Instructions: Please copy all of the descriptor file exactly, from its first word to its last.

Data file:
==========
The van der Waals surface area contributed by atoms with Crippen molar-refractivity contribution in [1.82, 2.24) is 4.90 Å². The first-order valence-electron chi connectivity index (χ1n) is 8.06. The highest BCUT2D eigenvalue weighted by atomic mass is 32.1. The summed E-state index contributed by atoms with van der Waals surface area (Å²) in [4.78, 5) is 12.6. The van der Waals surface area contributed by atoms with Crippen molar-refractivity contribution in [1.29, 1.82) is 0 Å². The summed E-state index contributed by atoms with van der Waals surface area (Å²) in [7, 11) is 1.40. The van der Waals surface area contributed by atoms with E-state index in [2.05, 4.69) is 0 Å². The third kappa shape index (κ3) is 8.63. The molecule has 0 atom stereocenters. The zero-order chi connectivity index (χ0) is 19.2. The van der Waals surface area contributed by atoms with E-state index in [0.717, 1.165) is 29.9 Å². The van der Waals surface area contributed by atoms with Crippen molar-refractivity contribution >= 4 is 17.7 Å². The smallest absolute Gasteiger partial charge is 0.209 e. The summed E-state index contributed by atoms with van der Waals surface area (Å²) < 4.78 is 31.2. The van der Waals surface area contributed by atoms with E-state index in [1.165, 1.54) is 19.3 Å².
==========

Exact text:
The van der Waals surface area contributed by atoms with Crippen molar-refractivity contribution in [1.82, 2.24) is 4.90 Å². The first-order valence-electron chi connectivity index (χ1n) is 8.06. The highest BCUT2D eigenvalue weighted by atomic mass is 32.1. The summed E-state index contributed by atoms with van der Waals surface area (Å²) in [4.78, 5) is 12.6. The van der Waals surface area contributed by atoms with Crippen molar-refractivity contribution in [1.29, 1.82) is 0 Å². The summed E-state index contributed by atoms with van der Waals surface area (Å²) in [7, 11) is 1.40. The van der Waals surface area contributed by atoms with E-state index in [2.05, 4.69) is 0 Å². The third kappa shape index (κ3) is 8.63. The molecule has 0 atom stereocenters. The zero-order chi connectivity index (χ0) is 19.2. The van der Waals surface area contributed by atoms with E-state index in [0.717, 1.165) is 29.9 Å². The van der Waals surface area contributed by atoms with Crippen molar-refractivity contribution >= 4 is 17.7 Å². The smallest absolute Gasteiger partial charge is 0.209 e. The summed E-state index contributed by atoms with van der Waals surface area (Å²) < 4.78 is 31.2. The van der Waals surface area contributed by atoms with E-state index in [1.165, 1.54) is 19.3 Å².